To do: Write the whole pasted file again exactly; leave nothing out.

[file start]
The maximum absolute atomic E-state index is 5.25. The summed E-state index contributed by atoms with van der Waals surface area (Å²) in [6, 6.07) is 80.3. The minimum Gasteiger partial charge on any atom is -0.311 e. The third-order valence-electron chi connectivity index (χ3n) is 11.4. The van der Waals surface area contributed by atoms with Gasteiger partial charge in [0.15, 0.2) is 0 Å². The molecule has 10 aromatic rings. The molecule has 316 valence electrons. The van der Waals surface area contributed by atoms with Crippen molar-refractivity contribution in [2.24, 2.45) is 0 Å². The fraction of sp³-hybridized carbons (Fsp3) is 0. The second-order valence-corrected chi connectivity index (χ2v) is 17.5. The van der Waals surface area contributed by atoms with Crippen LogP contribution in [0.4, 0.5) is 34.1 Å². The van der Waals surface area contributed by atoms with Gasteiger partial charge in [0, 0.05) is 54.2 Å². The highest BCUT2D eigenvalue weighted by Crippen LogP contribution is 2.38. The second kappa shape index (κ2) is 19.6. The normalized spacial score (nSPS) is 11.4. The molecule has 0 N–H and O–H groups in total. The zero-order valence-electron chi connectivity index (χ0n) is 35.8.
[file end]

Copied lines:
The maximum absolute atomic E-state index is 5.25. The summed E-state index contributed by atoms with van der Waals surface area (Å²) in [6, 6.07) is 80.3. The minimum Gasteiger partial charge on any atom is -0.311 e. The third-order valence-electron chi connectivity index (χ3n) is 11.4. The van der Waals surface area contributed by atoms with Gasteiger partial charge in [0.15, 0.2) is 0 Å². The molecule has 10 aromatic rings. The molecule has 316 valence electrons. The van der Waals surface area contributed by atoms with Crippen molar-refractivity contribution in [2.24, 2.45) is 0 Å². The fraction of sp³-hybridized carbons (Fsp3) is 0. The second-order valence-corrected chi connectivity index (χ2v) is 17.5. The van der Waals surface area contributed by atoms with Crippen LogP contribution in [0.4, 0.5) is 34.1 Å². The van der Waals surface area contributed by atoms with Gasteiger partial charge in [0, 0.05) is 54.2 Å². The highest BCUT2D eigenvalue weighted by Crippen LogP contribution is 2.38. The second kappa shape index (κ2) is 19.6. The normalized spacial score (nSPS) is 11.4. The molecule has 0 N–H and O–H groups in total. The zero-order valence-electron chi connectivity index (χ0n) is 35.8.